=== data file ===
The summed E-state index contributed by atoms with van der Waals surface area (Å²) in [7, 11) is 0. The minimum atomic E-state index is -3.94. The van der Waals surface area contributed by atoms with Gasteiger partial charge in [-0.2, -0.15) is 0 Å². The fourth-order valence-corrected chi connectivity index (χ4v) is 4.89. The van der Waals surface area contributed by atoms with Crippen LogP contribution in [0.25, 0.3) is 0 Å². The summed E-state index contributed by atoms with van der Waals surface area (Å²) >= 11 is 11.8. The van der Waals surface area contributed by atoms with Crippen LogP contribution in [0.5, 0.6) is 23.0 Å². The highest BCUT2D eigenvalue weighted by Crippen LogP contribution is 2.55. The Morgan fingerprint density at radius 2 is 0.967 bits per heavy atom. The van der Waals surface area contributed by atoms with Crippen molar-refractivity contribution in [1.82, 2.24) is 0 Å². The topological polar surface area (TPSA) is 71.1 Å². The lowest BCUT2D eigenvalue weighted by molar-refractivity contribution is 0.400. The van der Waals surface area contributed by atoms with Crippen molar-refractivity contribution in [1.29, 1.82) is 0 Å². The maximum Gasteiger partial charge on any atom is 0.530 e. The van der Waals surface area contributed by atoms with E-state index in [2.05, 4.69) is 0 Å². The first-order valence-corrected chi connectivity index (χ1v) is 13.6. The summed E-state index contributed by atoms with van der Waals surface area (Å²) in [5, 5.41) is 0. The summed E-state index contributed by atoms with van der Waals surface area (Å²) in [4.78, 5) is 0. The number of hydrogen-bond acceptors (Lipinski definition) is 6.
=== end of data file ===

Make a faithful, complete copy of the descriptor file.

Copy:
The summed E-state index contributed by atoms with van der Waals surface area (Å²) in [7, 11) is 0. The minimum atomic E-state index is -3.94. The van der Waals surface area contributed by atoms with Gasteiger partial charge in [-0.2, -0.15) is 0 Å². The fourth-order valence-corrected chi connectivity index (χ4v) is 4.89. The van der Waals surface area contributed by atoms with Crippen LogP contribution in [0.25, 0.3) is 0 Å². The summed E-state index contributed by atoms with van der Waals surface area (Å²) >= 11 is 11.8. The van der Waals surface area contributed by atoms with Crippen LogP contribution in [0.5, 0.6) is 23.0 Å². The highest BCUT2D eigenvalue weighted by Crippen LogP contribution is 2.55. The Morgan fingerprint density at radius 2 is 0.967 bits per heavy atom. The van der Waals surface area contributed by atoms with Crippen molar-refractivity contribution in [1.82, 2.24) is 0 Å². The topological polar surface area (TPSA) is 71.1 Å². The lowest BCUT2D eigenvalue weighted by molar-refractivity contribution is 0.400. The van der Waals surface area contributed by atoms with Crippen molar-refractivity contribution in [1.29, 1.82) is 0 Å². The maximum Gasteiger partial charge on any atom is 0.530 e. The van der Waals surface area contributed by atoms with E-state index in [2.05, 4.69) is 0 Å². The first-order valence-corrected chi connectivity index (χ1v) is 13.6. The summed E-state index contributed by atoms with van der Waals surface area (Å²) in [5, 5.41) is 0. The summed E-state index contributed by atoms with van der Waals surface area (Å²) in [4.78, 5) is 0. The number of hydrogen-bond acceptors (Lipinski definition) is 6.